“Of course not. God, I’m so sorry. I just—”

Her eyebrows went down as she squinted at me and said, “So what’s the deal with Wes, then? Do you even like him?”

I sighed. Was there any reason not to spill it all to Joss now? “Well, that part is true—I like him a lot.”

She folded her arms over her chest. “So what were you doing at Michael’s house if you like Wes?”

I adjusted my messenger bag and glanced at Kate and Cassidy, who I hadn’t even noticed were behind her until then. “I went there with Wes, actually.”

“You went there with Wes and ended up with Michael in his dad’s bedroom?

You’re kidding, right?”

“Um, it was actually a music room.”

She opened her mouth, but before she could speak I said, “But I know that’s not the point. Wes was 1ne with the whole thing—he wanted me to go talk to Michael.”

“He did.” She gave me a stare that made her look like her mother, like a lawyer who had a lying criminal on the stand and she was about to make him cry. “Yes.” I cleared my throat and decided to come clean. I said, “See, he’d been

helping me—”

“Oh my God, you schemed with him to get Michael, didn’t you?” Her eyes squinted in revulsion. “I knew you’d lose your shit when he showed up again. What is wrong with you?”

“Nothing.” I blinked and tried to justify it. “He and Laney weren’t official so


“That explains the clothes and the straightened hair, doesn’t it? Were you lying to me when you guys were shopping too?”

I just looked at her. I mean, what could I even say? “And you liking him was total bullshit too?” “Only at 1rst—”

“Screw you, Liz.” She pulled her bag higher on her shoulder and turned away from me. Kate gave me a closed-mouth half smile, like she felt bad for me, but she was still going to go with Joss, and Cassidy looked at me like I was kind of awful.

There was a time when those two wouldn’t have taken sides, but since I’d blown them oP one too many times on senior events, they were Team Joss all the way.

“Wait.” My throat was pinched and my vision blurred as I watched her walk back toward the school. “Joss, wait! I’m sorry, okay? Don’t you need a ride home?”

“Not from you.” She just threw an arm up in the air and yelled, “I’d rather walk.”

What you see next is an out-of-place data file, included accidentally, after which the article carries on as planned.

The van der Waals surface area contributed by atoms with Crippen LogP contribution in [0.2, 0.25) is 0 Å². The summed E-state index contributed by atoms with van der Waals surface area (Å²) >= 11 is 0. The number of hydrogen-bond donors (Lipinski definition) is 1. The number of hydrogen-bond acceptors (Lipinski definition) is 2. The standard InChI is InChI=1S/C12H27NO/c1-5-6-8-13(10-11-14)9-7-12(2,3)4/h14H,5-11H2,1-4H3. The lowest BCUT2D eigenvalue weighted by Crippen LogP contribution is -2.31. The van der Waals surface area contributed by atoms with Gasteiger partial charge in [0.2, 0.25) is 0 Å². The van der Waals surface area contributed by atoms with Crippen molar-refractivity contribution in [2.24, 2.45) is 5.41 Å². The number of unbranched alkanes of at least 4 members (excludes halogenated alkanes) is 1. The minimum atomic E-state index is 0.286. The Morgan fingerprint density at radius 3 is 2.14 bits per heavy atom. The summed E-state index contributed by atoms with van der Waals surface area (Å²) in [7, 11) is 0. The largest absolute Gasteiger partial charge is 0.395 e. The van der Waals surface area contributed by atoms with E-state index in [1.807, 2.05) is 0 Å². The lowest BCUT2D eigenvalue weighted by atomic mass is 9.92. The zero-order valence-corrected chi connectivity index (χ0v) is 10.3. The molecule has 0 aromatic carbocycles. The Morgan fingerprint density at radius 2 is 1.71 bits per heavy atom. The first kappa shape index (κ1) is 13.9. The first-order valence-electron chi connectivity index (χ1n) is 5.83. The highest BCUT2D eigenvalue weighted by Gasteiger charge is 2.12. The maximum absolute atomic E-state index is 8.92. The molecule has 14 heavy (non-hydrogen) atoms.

“Hey, you.” Helena was sitting on a stool in the kitchen when I got home, working on her laptop in paint-splattered pajama pants and a hoodie. “How was your day?”

“Meh.” I dropped my backpack on the Aoor, drained from crying all the way home, and went to the fridge to scope for something good.

“Oh my God, I forgot—did you see Wes?” She looked up from her screen, nearly squealing those words, and I had to remember not to roll my eyes. It wasn’t her fault that the story line had changed.

“Um, yeah.” We were out of chocolate pudding, and that made me want to cry. Again.

“What is that face?”

I shrugged and shut the door. “Michael asked me to prom.”

“What?” Helena’s mouth dropped wide open. “You are kidding me.” “Nope.” I went to the pantry and looked for cookies, wondering if the feeling

in my stomach that wouldn’t go away was an ulcer.

I didn’t even really know what an ulcer was. “Did you turn him down?”

“No.” I gritted my teeth. “Actually, I said yes.”

“You said yes?” She said it like I’d just said yes to selling my organs on the black market or something. “Why would you do that? Oh my God, does Wes know? Oh, poor Wes.”

I slammed the pantry door and grabbed my backpack. Poor Wes? Poor Wes had no real interest in Little Liz, but I didn’t have the energy to tell her that. Or to think about it for another second. Because in addition to how soul-crushingly rejected I felt by his apparent lack of feelings for me, I felt duped.

Betrayed by my own heart.

Because I had known better than to get drawn in by him; I’d always known better. Yet it had happened. I’d fallen for basketball shorts and gross cigars and rain-soaked kisses. How could this have happened?

Beyond that, I’d schemed and lied and screwed up my very best friendship in the world. And—oh, yeah—I’d also gotten in the way of Laney and Michael, two people who actually seemed to be made for each other.

I said, “Yes, he knows, and trust me, he’s 1ne. I need to go study.” “Liz?”

I stood still but didn’t turn her way. “What?”

“I know you thought you wanted Michael, but do you really want to stick with over-romanticized ideas when you can have an awesome real thing?”

Over-romanticized ideas. As close as she got sometimes, Helena didn’t get it. My mother would’ve understood. My mother would’ve been cheering the entire time for me to go for the mark.

I’d ignored her golden rule and was suPering the consequences.


“I have to go study.” “Wait—are you mad at me?”

I hoisted my backpack and let out my breath. “Nope. Not at all.” “Do you want—”

“No. God.” I said it through gritted teeth and it came out way harsher than I’d intended, but I couldn’t do this. Not with her. “I just want to be left alone, okay?”